Buffalo, New York snow storm closes schools, leaves nearly 400,000 without power
Friday, October 13, 2006
Lake effect snow has come early to parts of Western New York prompting a State of Emergency and a flood watch to be issued, especially in Buffalo, New York and its suburbs where nearly 2 feet of snow fell during the afternoon and last night. Snow started to fall at around 12:00 pm EST on Thursday, October 12, heavy at times, and accompanied by thunder and lightning. Forecasters called the weather event "unprecedented." A driving ban has been issued for Tonawanda, New York, Buffalo and Amherst where at least "80% of roads in Amherst are impassible." The Buffalo Niagara International Airport opened at almost 3:30 p.m. [EST]. The New York State Throughway, or interstate 90 is closed from nearly Rochester, New York to Dunkirk, New York which is nearly 110 miles long. Motorists at the Williamsville, New York toll barrier are being turned around. A driving ban remains in effect while a state of emergency exists.—
Water will be shut off in 24 hours due to the lack of electricity to water pumps in the area and in a press conference, Mayor of Buffalo, Byron Brown issued a "boil water advisory." Brown also said that "70,000 of the 75,000 residents and businesses in Amherst are still without power." Residents are asked to bottle water and prepare for the outage. It is not known when water will be turned back on. At least 30 water intake pumps in Erie County, out of the 50 the county has, have no power. Officials say that businesses and residents could be out of water by 5:00 p.m. [EST].
At least 3 people have been killed due to the storm. Two of those people were killed in a two-car accident in Lancaster, New York, and the other person was in Niagara County and died after being hit by a vehicle. One person was crushed and killed by a falling tree in Amherst, while in the process of removing snow from his property.
Hundreds of trees have snapped in half as the snow began to fall around the city. Many trees, which still have their leaves, have broken into pieces as the heavy, wet snow began to pile up, as much as an inch an hour. Early on Thursday, the airport had received nearly 9 inches (23cm) of snow and climbing. The storm has caused many delays and cancellations in flights leaving from or going to Buffalo.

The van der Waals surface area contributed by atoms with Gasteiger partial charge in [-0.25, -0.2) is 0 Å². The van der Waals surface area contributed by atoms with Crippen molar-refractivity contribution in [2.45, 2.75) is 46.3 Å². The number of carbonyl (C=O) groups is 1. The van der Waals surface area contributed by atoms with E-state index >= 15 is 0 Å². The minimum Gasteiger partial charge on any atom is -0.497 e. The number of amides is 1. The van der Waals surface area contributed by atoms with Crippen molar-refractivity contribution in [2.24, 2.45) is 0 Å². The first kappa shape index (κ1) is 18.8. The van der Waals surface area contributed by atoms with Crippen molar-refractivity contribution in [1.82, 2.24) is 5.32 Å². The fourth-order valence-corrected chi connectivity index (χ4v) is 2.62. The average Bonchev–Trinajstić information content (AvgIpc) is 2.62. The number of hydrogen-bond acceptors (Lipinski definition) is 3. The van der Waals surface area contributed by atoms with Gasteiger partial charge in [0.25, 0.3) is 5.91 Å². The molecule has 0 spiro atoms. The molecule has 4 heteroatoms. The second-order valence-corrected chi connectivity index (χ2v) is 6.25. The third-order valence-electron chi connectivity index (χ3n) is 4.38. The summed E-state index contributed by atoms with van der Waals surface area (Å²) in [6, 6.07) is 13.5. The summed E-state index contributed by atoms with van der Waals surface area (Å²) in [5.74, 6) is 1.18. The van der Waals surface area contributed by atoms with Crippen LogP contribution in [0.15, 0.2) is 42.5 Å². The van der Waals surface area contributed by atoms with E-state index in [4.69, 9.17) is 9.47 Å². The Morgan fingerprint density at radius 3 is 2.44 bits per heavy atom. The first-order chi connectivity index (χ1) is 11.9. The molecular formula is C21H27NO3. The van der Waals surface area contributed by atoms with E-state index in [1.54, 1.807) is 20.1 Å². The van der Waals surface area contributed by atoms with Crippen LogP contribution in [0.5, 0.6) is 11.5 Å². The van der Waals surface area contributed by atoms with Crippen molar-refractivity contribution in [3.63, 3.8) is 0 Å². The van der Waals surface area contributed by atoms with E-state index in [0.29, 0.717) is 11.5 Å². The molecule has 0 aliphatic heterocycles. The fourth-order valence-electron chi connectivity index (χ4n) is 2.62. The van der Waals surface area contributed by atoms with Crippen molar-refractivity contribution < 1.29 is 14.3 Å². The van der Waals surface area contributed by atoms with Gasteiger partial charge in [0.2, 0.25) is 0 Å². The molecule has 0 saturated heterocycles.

Nearly 400,000 people in Buffalo and surrounding suburbs are still without power and forecasters at the NOAA are warning people "not to go outside in an area where heavy snow has fallen unless absolutely necessary." Power may not be restored to the affected areas until Sunday and possibly next week in some areas. Damage to trees is extensive with nearly every tree destroyed on Granger Place in Buffalo.
"This was extremely heavy snow and most of the trees still have most of their leaves ... we can't do a complete damage assessment until the snow stops falling," said spokesman for Niagara Mohawk, Western New York's area power company, Steve Brady.
"At 8 pm [on Thursday], utility companies were reporting over 50,000 customers without power. The reason for the widespread power outages has been the combination of very heavy water laden snow accumulating on the trees that still have most of their leaves. Tree's limbs break under the weight of the snow and bring down power lines as they fall," said a statement on NOAA's website.
"[This is the] snowiest day in 137 years [of weather records]. Six inches of snow occurred on October 13, 1909 and again on October 31, 1917," added the NOAA weather statement.
Many business and nearly every school in Western New York are still closed due to the weather and the snow is forecasted to move south again over the Buffalo Metropolitan area, but snow amounts are not expected to be significant. Wind is expected to be strong and gusty which could bring down tree limbs which are broken but still attached to the tree. Some areas could se an additional 6 inches of snow by Saturday morning.
The flood watch takes effect at 2:00 p.m. [EST] and continues through Saturday.
- Associated Press. "Buffalo snowstorm kills three" — , October 13, 2006
- "Western New Yorkers Could Be Out of Water by This Afternoon" — , October 13, 2006
- "Flood Watch" — , October 13, 2006
- Carolyn Thompson. "Great Lakes region buried by early snow" — , October 13, 2006
- "First snowfall causes chaos in New York State" — , October 13, 2006
- "Snow Knocks Out Power in Western N.Y." — , October 13, 2006
- Associated Press. "Snow Arrives in Buffalo" — , October 13, 2006
- "Snow knocks out power around Buffalo" — , October 13, 2006
- "Storm Slams Western New York" — , October 13, 2006
- "Historic snowfall" — , October 12, 2006
- "Driving Ban, Advisories In Parts Of WNY" — , October 12, 2006
- "SPECIAL WEATHER STATEMENT NATIONAL WEATHER SERVICE BUFFALO NY" — , October 12, 2006
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